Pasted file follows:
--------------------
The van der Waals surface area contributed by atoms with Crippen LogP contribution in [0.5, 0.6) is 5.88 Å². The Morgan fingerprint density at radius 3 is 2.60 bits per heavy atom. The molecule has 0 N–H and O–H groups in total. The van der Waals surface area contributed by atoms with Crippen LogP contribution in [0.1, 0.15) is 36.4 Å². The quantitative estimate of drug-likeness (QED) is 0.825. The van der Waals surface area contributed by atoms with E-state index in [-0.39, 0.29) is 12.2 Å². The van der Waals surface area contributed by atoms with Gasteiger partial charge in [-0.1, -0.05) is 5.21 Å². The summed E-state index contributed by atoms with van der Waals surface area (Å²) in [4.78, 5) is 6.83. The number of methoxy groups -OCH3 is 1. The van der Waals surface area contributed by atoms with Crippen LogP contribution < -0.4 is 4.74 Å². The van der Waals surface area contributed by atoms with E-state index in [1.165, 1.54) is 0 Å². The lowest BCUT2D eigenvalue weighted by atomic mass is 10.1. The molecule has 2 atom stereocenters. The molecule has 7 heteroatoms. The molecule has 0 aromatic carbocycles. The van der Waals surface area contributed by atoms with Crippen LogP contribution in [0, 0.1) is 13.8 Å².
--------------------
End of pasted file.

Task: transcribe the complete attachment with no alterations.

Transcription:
The van der Waals surface area contributed by atoms with Crippen LogP contribution in [0.5, 0.6) is 5.88 Å². The Morgan fingerprint density at radius 3 is 2.60 bits per heavy atom. The molecule has 0 N–H and O–H groups in total. The van der Waals surface area contributed by atoms with Crippen LogP contribution in [0.1, 0.15) is 36.4 Å². The quantitative estimate of drug-likeness (QED) is 0.825. The van der Waals surface area contributed by atoms with E-state index in [-0.39, 0.29) is 12.2 Å². The van der Waals surface area contributed by atoms with Gasteiger partial charge in [-0.1, -0.05) is 5.21 Å². The summed E-state index contributed by atoms with van der Waals surface area (Å²) in [4.78, 5) is 6.83. The number of methoxy groups -OCH3 is 1. The van der Waals surface area contributed by atoms with Crippen LogP contribution < -0.4 is 4.74 Å². The van der Waals surface area contributed by atoms with E-state index in [1.165, 1.54) is 0 Å². The lowest BCUT2D eigenvalue weighted by atomic mass is 10.1. The molecule has 2 atom stereocenters. The molecule has 7 heteroatoms. The molecule has 0 aromatic carbocycles. The van der Waals surface area contributed by atoms with Crippen LogP contribution in [0, 0.1) is 13.8 Å².